Financial services came under the spotlight in a number of East Africa Com sessions, such as the Finance Leader Roundtable and the CIO Roundtable. One of the most pertinent topics was the importance of furthering financial inclusion, with Equity Bank’s GM of Technology Jack Ngare, stating during the MVNO panel that: "With 40% of Kenyans living on less than $1 a day it was important for us to make mobile banking more reasonable." 

 "Banks need to work with M-PESA to drive financial inclusion"

Working together, uniting efforts and infrastructure was also a hot topic of conversation in the financial services sessions, with Kenya Commercial Bank CIO Avi Mitra stating that rather than seeing M-PESA as the competition, commercial banks should forge partnerships with mobile money firms, as they "are no longer operating in an isolated ecosystem - banks need to work with M-PESA to drive financial inclusion." 

The region’s leading banks were all in attendance during the Finance Leaders Roundtable, such as the National Bank of Kenya, I&M Bank and the Kenya Commercial Bank, where discussions centred around the importance of robust cyber security but also the need to educate customers on their role in safeguarding their accounts. The challenge for banks is to provide an easy and convenient service for banking customers that continues to be underpinned by complex and robust security.

A first for East Africa Com this year, was the introduction of the brand new ‘Broadcasting in the Digital Era’ sessions, which proved to be extremely popular with delegates. From discussions ranging from how to launch a TV channel in the digital age and the technologies that can drive access to digital television regardless of location, one of the most central issues was the provision of high quality, local content to service these digital channels.

"Live content is important, it connects – we need to bring local sports into the spotlight"

Panelists from the region’s leading media, telecoms and broadcasting companies noted that “operators have to be creative, have good content and even better connectivity and packages to bring it home.” Using the genre of live sports as an example Moses Kemibaro, Commercial Manager at Perform Group in East Africa, noted that: “Live content is important, it connects – we need to bring local sports into the spotlight [using digital television], which has been neglected.”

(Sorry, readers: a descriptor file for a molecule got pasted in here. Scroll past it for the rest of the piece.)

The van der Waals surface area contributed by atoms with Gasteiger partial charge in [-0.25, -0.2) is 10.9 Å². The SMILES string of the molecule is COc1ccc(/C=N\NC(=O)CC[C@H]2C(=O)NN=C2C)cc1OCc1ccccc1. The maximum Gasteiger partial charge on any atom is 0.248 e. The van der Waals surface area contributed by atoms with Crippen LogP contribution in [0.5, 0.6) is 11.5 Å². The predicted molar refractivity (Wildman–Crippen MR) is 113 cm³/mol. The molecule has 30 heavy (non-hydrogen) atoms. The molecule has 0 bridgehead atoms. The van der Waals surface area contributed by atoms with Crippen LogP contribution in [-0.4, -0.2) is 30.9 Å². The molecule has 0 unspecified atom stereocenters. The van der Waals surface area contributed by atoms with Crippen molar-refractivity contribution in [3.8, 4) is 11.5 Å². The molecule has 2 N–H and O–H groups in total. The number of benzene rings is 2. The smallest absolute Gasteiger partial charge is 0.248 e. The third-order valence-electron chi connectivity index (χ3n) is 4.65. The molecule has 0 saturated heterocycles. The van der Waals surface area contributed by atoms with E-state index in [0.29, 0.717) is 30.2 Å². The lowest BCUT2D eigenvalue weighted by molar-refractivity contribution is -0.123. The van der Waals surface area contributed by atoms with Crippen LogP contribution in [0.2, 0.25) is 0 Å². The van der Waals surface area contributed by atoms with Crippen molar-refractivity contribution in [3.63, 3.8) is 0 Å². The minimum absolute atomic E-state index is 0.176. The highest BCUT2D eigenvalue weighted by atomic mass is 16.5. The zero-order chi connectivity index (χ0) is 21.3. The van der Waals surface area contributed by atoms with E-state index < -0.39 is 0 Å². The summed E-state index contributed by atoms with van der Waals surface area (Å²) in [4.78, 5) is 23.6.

This year’s East Africa Com was the scene of overwhelmingly spirited and lively debate, incorporating a multitude of novel ideas and topics, spanning the entirety of the East African digital landscape.

There are still a number of incredibly pertinent challenges that are being tackled on a daily basis but as Andile Ngcaba highlights: “There is huge change in this industry, sometimes when we look at today’s challenges, we talk about them as if we have not made a lot of improvement in the last 18 years or so in this industry, which could not be further from the truth.”

Through the numerous networking sessions, workshops, panel discussions and exclusive after party, there is a definite sense of optimism which is currently purveying the sector, conversations are being had and business is being done, which will undoubtedly result in marked growth in the near future.

“It is going to be a revolution in the next few years when all these countries come together to join the international digital community.” - Nigel Bruin, Huawei

We would like to take this opportunity to thank all delegates, speakers, partners and exhibitors for making East Africa Com 2016 the most successful to date. We look forward to meeting up with you all again next year and down in Cape Town in November for AfricaCom.

Keep up to date with all Com World Series news and take part in the conversation over on our social media channels, or comment below:

Website: AfricaCom
Twitter: @AllAboutCom
LinkedIn: East Africa Com: Telecoms, ICT & Digital Media Group
Facebook: Com World Series
Instagram: @ComWorldSeries

If you would like to submit a round-up, article or interview covering East Africa Com or any other Com World Series event, please get in contact here.

24 May 2016

Developing smart policy to spur growth in the Silicon Savannah: An interview with Kenyan ICT Secretary Katherine Getao

Amy Turner - Digital Content Marketer, KNect365

Last week's East Africa Com served as a platform for those in both the private and public sector to meet one another, share ideas, solve challenges and mostly importantly - collaborate. Day one of the event saw one of Kenya's most prominent government and ICT figures deliver the Government Keynote Address. Dr. Katherine Getao serves as ICT Secretary for the Kenyan Ministry of Information, Communications and Technology, where she provides strategic direction and advice on numerous ICT issues.